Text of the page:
'Like losing a friend': Suspicious fire destroys rural Saskatchewan church
Father Doug Jeffrey received a jarring text at 7:28 a.m. Thursday: It included a picture of a beloved church he pastored for the past three years in flames.
"The text just alerted me to the fact that the church was on fire and that it was mostly destroyed," the Catholic priest said of Our Lady of the Smile church, one of three he administers.
He said the text shocked him, and he thought "No, not our little church."
Now that it's sunk in, that shock has shifted to sadness.
A little more than an hour before that, Meadow Lake RCMP had been called to the church located on Waterhen Lake First Nation, about 200 kilometres north of North Battleford.
The fire was determined to be suspicious in the RCMP's initial investigation, and police have asked anyone with information to contact them.
While no one was injured, Jeffrey says the whole community is hurting from the loss of the church, which he says was built in the early 1950s.
He says the community has been feeling lots of frustration, anger and sadness, and wondering "and wondering why would they do that to our church?"
Some have said to Jeffrey that after so many years spent in the church it feels "like losing a friend."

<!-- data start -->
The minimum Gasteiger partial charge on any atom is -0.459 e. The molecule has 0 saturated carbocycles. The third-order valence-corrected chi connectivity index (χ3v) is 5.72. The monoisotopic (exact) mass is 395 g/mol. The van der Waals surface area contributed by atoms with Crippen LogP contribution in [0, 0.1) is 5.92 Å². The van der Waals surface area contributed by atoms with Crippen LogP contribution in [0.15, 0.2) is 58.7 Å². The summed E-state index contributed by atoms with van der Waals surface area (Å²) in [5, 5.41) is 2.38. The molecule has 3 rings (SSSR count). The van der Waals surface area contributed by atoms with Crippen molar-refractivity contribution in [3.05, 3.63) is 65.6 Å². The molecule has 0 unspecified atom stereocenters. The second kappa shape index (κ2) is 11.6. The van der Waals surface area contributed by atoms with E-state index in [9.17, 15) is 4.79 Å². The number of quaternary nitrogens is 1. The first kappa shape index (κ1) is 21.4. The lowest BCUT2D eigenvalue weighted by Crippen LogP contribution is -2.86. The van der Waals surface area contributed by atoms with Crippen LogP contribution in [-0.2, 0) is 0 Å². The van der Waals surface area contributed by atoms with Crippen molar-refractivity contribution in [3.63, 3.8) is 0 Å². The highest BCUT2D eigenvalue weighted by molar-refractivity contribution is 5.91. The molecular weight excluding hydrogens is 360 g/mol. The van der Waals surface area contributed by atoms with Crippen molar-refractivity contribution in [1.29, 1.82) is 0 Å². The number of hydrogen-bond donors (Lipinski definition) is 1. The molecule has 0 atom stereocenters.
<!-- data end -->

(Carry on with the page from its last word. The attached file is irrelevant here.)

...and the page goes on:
Despite that, some members of the community he spoke with said they need to pray for whomever started the fire.
"Whoever did this must have been very angry or upset or frustrated to do such a thing," he said.
On Monday, the parish was expected to meet as part of a Synod process prompted by Pope Francis: to come together and discuss what the world needs right now.
In Waterhen, Jeffrey says it's praying for reconciliation, people with health and family issues and for those dealing with addictions and violence.
Jeffrey says he hasn't been to the church since the fire razed it, but he plans to go to the site and to pray for healing and reconciliation.
"We don't know who did this and we don't know why … whenever there's a lack of information there's lots of speculation and so we were hoping that people wouldn't do that — just to wait until the facts come out before we make any judgments or accusations," he said.
At this time, he's uncertain about the future of the parish but says that since the building was owned by Waterhen Lake First Nation, the parish will have to discuss it with them.